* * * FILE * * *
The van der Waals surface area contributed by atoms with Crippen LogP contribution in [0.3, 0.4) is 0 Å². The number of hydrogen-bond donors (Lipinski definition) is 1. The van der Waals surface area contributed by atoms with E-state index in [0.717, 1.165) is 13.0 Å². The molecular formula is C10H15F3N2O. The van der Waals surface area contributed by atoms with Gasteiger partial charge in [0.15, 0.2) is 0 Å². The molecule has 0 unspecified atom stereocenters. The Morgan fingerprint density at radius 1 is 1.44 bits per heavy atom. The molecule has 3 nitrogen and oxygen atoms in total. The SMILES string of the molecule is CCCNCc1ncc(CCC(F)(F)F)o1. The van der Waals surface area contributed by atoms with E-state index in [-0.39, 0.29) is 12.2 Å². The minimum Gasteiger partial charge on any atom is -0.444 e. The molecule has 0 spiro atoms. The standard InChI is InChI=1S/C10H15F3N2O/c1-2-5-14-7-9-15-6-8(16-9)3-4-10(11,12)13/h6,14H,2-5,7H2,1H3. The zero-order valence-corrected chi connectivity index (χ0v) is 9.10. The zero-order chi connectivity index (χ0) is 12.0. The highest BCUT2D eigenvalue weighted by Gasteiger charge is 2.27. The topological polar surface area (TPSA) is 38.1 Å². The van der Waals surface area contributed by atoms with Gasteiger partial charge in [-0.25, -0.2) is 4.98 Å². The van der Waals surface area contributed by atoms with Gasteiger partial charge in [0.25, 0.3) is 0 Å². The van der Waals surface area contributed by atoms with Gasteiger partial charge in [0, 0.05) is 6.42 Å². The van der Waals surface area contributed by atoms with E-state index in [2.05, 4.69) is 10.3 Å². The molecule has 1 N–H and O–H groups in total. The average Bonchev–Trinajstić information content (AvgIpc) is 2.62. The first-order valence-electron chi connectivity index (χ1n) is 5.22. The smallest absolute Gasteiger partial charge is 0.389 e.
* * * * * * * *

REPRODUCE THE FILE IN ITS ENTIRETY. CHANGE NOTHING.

The van der Waals surface area contributed by atoms with Crippen LogP contribution in [0.3, 0.4) is 0 Å². The number of hydrogen-bond donors (Lipinski definition) is 1. The van der Waals surface area contributed by atoms with E-state index in [0.717, 1.165) is 13.0 Å². The molecular formula is C10H15F3N2O. The van der Waals surface area contributed by atoms with Gasteiger partial charge in [0.15, 0.2) is 0 Å². The molecule has 0 unspecified atom stereocenters. The Morgan fingerprint density at radius 1 is 1.44 bits per heavy atom. The molecule has 3 nitrogen and oxygen atoms in total. The SMILES string of the molecule is CCCNCc1ncc(CCC(F)(F)F)o1. The van der Waals surface area contributed by atoms with E-state index in [-0.39, 0.29) is 12.2 Å². The minimum Gasteiger partial charge on any atom is -0.444 e. The molecule has 0 spiro atoms. The standard InChI is InChI=1S/C10H15F3N2O/c1-2-5-14-7-9-15-6-8(16-9)3-4-10(11,12)13/h6,14H,2-5,7H2,1H3. The zero-order valence-corrected chi connectivity index (χ0v) is 9.10. The zero-order chi connectivity index (χ0) is 12.0. The highest BCUT2D eigenvalue weighted by Gasteiger charge is 2.27. The topological polar surface area (TPSA) is 38.1 Å². The van der Waals surface area contributed by atoms with Gasteiger partial charge in [-0.25, -0.2) is 4.98 Å². The van der Waals surface area contributed by atoms with Gasteiger partial charge in [0.25, 0.3) is 0 Å². The van der Waals surface area contributed by atoms with Gasteiger partial charge in [0, 0.05) is 6.42 Å². The van der Waals surface area contributed by atoms with E-state index in [2.05, 4.69) is 10.3 Å². The molecule has 1 N–H and O–H groups in total. The average Bonchev–Trinajstić information content (AvgIpc) is 2.62. The first-order valence-electron chi connectivity index (χ1n) is 5.22. The smallest absolute Gasteiger partial charge is 0.389 e.